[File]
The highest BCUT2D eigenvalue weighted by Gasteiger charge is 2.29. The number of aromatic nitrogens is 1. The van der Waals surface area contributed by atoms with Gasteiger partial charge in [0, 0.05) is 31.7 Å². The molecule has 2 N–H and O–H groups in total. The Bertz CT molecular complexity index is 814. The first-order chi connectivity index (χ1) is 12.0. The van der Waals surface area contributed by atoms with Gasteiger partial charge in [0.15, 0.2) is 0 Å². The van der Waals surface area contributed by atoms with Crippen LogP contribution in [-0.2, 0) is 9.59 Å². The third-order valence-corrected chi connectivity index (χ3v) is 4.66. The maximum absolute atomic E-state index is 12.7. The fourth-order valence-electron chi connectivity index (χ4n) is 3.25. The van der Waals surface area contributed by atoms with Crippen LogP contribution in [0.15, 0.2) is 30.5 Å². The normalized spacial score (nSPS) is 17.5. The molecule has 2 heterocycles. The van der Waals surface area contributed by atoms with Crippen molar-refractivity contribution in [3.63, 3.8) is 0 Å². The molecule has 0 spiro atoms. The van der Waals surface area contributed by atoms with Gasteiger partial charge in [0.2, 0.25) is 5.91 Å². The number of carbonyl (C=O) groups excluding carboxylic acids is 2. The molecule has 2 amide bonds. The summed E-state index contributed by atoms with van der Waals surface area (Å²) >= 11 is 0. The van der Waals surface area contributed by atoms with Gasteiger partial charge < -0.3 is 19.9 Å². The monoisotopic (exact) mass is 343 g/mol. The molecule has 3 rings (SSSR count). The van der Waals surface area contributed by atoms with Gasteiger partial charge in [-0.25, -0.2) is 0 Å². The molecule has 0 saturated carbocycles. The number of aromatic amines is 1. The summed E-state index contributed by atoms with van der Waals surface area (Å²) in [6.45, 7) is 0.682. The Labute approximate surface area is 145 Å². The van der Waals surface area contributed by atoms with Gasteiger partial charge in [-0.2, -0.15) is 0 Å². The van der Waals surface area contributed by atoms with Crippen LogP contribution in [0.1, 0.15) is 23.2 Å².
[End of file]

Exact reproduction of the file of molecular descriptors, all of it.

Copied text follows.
The highest BCUT2D eigenvalue weighted by Gasteiger charge is 2.29. The number of aromatic nitrogens is 1. The van der Waals surface area contributed by atoms with Gasteiger partial charge in [0, 0.05) is 31.7 Å². The molecule has 2 N–H and O–H groups in total. The Bertz CT molecular complexity index is 814. The first-order chi connectivity index (χ1) is 12.0. The van der Waals surface area contributed by atoms with Gasteiger partial charge in [0.15, 0.2) is 0 Å². The van der Waals surface area contributed by atoms with Crippen LogP contribution in [-0.2, 0) is 9.59 Å². The third-order valence-corrected chi connectivity index (χ3v) is 4.66. The maximum absolute atomic E-state index is 12.7. The fourth-order valence-electron chi connectivity index (χ4n) is 3.25. The van der Waals surface area contributed by atoms with Crippen LogP contribution in [0.15, 0.2) is 30.5 Å². The normalized spacial score (nSPS) is 17.5. The molecule has 2 heterocycles. The van der Waals surface area contributed by atoms with Crippen molar-refractivity contribution in [3.63, 3.8) is 0 Å². The molecule has 0 spiro atoms. The van der Waals surface area contributed by atoms with Gasteiger partial charge in [0.2, 0.25) is 5.91 Å². The number of carbonyl (C=O) groups excluding carboxylic acids is 2. The molecule has 2 amide bonds. The summed E-state index contributed by atoms with van der Waals surface area (Å²) >= 11 is 0. The van der Waals surface area contributed by atoms with Gasteiger partial charge < -0.3 is 19.9 Å². The monoisotopic (exact) mass is 343 g/mol. The molecule has 3 rings (SSSR count). The van der Waals surface area contributed by atoms with Gasteiger partial charge in [-0.25, -0.2) is 0 Å². The molecule has 0 saturated carbocycles. The number of aromatic amines is 1. The summed E-state index contributed by atoms with van der Waals surface area (Å²) in [6.45, 7) is 0.682. The Labute approximate surface area is 145 Å². The van der Waals surface area contributed by atoms with Gasteiger partial charge in [-0.2, -0.15) is 0 Å². The van der Waals surface area contributed by atoms with Crippen LogP contribution in [0.1, 0.15) is 23.2 Å².